He also identifies:
1) The organization of rhythm based on the principle of rhythmic and implied metrical contrast (Waterman’s “metronome sense”) that forms the basis for the tense, propulsive rhythmic element in jazz referred to as “swing” [and in other Black music, notably funk and hip hop].
2) A percussive manner which stresses the use of accents.
3) The tendency to create music with antiphonal structures.
4) Dense musical events within a short musical time frame.
5) Body motion as an integral part of the music making process

Rap music raises African-American orality to an unprecedented level of technical brilliance, but it is built upon all that has preceded it, and draws on a continuum of rhetorical aesthetic practice that begins with the birth of the American Negro, but extends further back in time to other shores. Rap music, in all its multiple sub-variations, did not create itself in a vacuum, nor can its complexity adequately be addressed in the absence of a particular socio-historical context. Rather, it must be viewed as an extension of an African and an African American vernacular oral aesthetic, and of a folkloric tradition in the United States that has continually revitalized itself in the crucible of hegemonic domination at virtually every socio-cultural level.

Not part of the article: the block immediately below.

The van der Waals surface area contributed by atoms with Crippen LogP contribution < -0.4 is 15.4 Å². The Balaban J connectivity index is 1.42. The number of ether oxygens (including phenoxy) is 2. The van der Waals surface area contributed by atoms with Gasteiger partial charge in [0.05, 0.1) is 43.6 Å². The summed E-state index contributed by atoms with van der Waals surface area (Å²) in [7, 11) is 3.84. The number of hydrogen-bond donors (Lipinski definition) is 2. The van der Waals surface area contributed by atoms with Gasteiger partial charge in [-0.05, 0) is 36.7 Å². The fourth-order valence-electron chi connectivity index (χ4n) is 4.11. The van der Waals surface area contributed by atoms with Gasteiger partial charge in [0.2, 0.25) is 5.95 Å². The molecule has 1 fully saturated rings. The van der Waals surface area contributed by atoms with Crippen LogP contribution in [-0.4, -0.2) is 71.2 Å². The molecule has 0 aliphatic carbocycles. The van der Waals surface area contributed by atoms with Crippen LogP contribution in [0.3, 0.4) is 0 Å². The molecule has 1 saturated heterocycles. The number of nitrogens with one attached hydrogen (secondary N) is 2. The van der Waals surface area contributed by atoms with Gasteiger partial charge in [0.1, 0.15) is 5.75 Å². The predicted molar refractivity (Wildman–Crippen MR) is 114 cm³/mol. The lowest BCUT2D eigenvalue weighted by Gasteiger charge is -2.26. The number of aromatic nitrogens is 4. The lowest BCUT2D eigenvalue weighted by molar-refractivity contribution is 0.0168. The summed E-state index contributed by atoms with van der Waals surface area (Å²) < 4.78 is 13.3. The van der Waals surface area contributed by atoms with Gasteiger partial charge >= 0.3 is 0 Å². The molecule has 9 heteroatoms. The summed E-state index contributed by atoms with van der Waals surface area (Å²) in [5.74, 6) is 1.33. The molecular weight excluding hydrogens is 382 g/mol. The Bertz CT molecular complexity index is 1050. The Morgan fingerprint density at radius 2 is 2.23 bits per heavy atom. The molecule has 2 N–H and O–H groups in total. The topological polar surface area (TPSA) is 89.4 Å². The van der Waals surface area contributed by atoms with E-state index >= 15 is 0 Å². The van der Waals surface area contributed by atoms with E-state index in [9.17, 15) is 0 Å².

Rap music relies heavily on technology, particularly “New School” rap of the digital era. But rap nonetheless is a heavily oral practice, and as such, can be said to be part of Afro-American oral tradition, arguably, more so than some of the genres earlier discussed (e.g., the “love raps” of Isaac Hayes and Barry White), since rap music by its very nature foregrounds spoken word skill and artistry rather than have it act as a tangential, contextual zing technique in a song where there is also singing. Rose (Tricia Rose. Black Noise. Rap Music and Black Culture in Contemporary America. 1994) suggests that “the power of rapper’s voices and their role as storytellers ensured that rapping would become the central expression in hip hop culture (Rose, 55).”